Also, according to popular legend, The PHIL SILVERS SHOW supposedly jumped the shark in the 3rd and 4th Seasons when Nat Hiken left the series for health reasons (and to create CAR 54, WHERE ARE YOU?) and the platoon relocated from Kansas to California. This is rubbish, however. I just rewatched the later seasons, back-to-back and in sequence. It's true there's an illogical character arc/role-reversal concerning Cpl. Henshaw, but that's virtually the ONLY misstep in an otherwise sure-footed and outstanding series. The show remained to the end as sharp and fast-paced as ever, with MANY classic episodes characterizing its final years.

Personally, I've been waiting for this one for a long time. (My own favorite episode is #44, a gem from Season 2 called "Doberman's Sister." Fair warning: you'll never forget the ending - no matter how hard you try!) Thank you, Mediumrare Entertainment and Shout! Factory, for making this permanently available to longtime fans, and to a whole new generation to discover and savor. There IS hope for Mankind after all!
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Showing 1-10 of 14 posts in this discussion
Initial post: 14 Aug 2014 16:07:25 BDT
Mike, I concur with everything you say and as for the episode Doberman's Sister well not just the funniest Bilko but also one of the funniest endings to any sitcom ever. I love almost every darn minute of this show especially episodes like The Twitch , another roll on the floor laugh ending. Also love the episode ( but can't recall the title ) which has superbly funny ending with Colonel Hall doing his farmyard impressions and Captain Barker outwitting Bilko in a cry with laughter last line.

In reply to an earlier post on 14 Aug 2014 22:57:58 BDT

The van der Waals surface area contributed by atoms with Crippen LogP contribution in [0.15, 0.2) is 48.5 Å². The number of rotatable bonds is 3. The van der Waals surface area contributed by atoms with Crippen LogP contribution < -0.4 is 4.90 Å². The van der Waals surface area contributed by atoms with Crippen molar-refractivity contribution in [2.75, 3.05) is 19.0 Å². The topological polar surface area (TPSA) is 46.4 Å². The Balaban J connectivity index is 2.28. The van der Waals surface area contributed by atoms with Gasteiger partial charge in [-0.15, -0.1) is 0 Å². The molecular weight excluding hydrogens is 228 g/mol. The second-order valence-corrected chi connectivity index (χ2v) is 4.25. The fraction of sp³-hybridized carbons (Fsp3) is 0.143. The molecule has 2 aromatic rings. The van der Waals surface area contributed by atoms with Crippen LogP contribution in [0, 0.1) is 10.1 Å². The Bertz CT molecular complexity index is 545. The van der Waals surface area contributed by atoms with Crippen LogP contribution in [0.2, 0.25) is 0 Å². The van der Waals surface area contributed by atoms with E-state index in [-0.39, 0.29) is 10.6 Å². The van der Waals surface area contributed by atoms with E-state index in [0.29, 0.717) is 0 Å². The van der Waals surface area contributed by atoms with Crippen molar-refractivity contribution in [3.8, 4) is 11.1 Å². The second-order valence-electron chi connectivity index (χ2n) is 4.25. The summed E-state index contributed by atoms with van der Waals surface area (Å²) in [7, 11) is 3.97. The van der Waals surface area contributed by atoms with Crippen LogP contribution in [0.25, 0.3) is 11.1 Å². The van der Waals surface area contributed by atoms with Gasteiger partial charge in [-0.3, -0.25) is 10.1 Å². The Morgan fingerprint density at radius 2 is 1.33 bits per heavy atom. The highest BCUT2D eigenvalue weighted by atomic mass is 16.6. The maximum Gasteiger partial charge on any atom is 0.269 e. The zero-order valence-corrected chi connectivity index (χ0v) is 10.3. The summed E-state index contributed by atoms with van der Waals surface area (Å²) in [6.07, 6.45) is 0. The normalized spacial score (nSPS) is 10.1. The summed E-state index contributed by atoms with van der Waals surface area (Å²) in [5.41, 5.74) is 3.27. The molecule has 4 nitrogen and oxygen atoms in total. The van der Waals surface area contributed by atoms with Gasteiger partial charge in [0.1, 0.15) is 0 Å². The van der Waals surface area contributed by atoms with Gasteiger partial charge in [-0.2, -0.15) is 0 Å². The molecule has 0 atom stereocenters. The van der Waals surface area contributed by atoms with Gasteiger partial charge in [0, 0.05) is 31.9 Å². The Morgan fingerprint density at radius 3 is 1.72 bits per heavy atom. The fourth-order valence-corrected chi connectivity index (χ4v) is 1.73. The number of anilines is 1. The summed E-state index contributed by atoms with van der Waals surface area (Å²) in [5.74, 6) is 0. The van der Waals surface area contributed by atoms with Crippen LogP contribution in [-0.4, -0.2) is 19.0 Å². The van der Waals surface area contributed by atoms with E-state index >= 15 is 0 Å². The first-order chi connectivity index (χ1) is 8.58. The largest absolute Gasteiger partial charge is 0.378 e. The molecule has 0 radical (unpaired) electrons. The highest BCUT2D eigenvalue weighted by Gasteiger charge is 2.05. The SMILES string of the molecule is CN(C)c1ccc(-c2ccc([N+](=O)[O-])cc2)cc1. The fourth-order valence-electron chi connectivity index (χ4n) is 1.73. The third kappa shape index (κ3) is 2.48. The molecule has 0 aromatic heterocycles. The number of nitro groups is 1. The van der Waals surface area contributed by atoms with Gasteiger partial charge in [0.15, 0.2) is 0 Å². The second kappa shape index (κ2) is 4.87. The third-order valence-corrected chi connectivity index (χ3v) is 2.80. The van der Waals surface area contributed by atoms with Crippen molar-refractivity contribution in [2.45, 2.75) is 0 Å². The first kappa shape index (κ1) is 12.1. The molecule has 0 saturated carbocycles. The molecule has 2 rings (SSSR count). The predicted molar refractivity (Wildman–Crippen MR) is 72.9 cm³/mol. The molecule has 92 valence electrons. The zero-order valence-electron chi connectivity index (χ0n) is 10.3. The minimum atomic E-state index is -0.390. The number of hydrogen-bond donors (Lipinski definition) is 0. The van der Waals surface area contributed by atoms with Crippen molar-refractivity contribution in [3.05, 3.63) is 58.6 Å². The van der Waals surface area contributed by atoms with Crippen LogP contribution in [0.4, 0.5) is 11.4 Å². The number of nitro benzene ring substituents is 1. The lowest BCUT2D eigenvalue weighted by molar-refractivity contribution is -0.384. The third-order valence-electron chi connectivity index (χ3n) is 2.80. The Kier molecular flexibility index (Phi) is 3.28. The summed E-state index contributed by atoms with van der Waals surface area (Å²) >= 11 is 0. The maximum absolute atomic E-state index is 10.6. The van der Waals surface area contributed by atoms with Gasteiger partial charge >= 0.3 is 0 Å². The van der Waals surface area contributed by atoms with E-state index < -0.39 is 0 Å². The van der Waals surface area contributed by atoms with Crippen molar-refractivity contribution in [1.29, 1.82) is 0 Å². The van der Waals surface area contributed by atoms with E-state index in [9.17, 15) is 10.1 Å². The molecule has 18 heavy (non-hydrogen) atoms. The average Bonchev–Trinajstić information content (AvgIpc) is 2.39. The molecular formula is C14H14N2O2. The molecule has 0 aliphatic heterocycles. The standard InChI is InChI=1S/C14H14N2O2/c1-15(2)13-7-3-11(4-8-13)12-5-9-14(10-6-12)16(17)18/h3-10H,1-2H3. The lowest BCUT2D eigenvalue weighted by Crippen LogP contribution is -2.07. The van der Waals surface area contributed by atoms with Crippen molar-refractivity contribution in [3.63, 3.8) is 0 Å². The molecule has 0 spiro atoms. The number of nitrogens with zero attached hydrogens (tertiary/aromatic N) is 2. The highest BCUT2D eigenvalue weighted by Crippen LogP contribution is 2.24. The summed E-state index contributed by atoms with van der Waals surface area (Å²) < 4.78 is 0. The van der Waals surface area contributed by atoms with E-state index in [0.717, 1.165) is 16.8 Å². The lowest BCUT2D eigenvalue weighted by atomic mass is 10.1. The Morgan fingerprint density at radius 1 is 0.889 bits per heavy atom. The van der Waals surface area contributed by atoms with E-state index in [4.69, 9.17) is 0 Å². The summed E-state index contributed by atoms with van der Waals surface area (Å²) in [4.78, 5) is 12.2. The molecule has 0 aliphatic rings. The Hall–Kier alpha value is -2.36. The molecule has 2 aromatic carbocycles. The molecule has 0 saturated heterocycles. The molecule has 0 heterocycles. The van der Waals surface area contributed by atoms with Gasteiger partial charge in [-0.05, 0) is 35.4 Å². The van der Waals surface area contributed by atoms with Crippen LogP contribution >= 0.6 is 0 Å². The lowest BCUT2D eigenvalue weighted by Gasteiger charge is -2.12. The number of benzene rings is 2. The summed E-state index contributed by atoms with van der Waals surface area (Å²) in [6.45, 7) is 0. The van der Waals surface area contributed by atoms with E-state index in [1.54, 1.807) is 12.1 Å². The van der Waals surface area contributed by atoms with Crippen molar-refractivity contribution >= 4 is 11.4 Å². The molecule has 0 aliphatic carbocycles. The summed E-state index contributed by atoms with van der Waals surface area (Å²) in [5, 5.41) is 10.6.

Last edited by the author on 16 Aug 2014 15:51:22 BDT
@D.J. Williams:
It sounds like you're thinking of The REST CURE (or BILKO'S REST CURE) from the first season. I think Col. Hall does his barnyard imitations in that one (in front of some psychiatric evaluation brass, whom Bilko leads him to believe are army talent scouts - ha ha!)

In reply to an earlier post on 18 Aug 2014 13:42:35 BDT
Mike, Thanks, yes that is the one. Hilarious, love that episode so much. Gem of a show and to have the entire collection will be a dream come true.

Posted on 22 Aug 2014 21:55:18 BDT
This set is advertised in the current Radio Times for less than £100, to be published on 22 September 2014

In reply to an earlier post on 28 Aug 2014 23:41:46 BDT
R. Shore says:
Does anyone know why the BBC dropped it?

In reply to an earlier post on 29 Aug 2014 07:58:21 BDT
The rights expired and they were too tight to renew them I am afraid.

In reply to an earlier post on 29 Aug 2014 18:58:19 BDT
R. Shore says:
Shame. I always enjoyed the night showings.

Roger Shore

Posted on 26 Dec 2014 15:57:03 GMT
And most importantly of all: Jack Nickolson (uncredited)

In reply to an earlier post on 31 Dec 2014 19:16:48 GMT
Last edited by the author on 31 Dec 2014 19:19:53 GMT
Re: Jack Nicholson on BILKO

Nice detective work, Marlowe ;)
Do you know which episode? I'll list it if I can confirm it. (If you don't know the title, a brief synopsis will do. I can probably narrow it down from there. Thanks - and happy 2015!)

In reply to an earlier post on 31 Dec 2014 22:59:35 GMT
I'll search in the next few days. Think it might be in an episode from the 50th anniversary collection, maybe The Twitch or the Private Harry Speakup one. Will let you know for sure soon exactly which episode I am certain it was Jack N.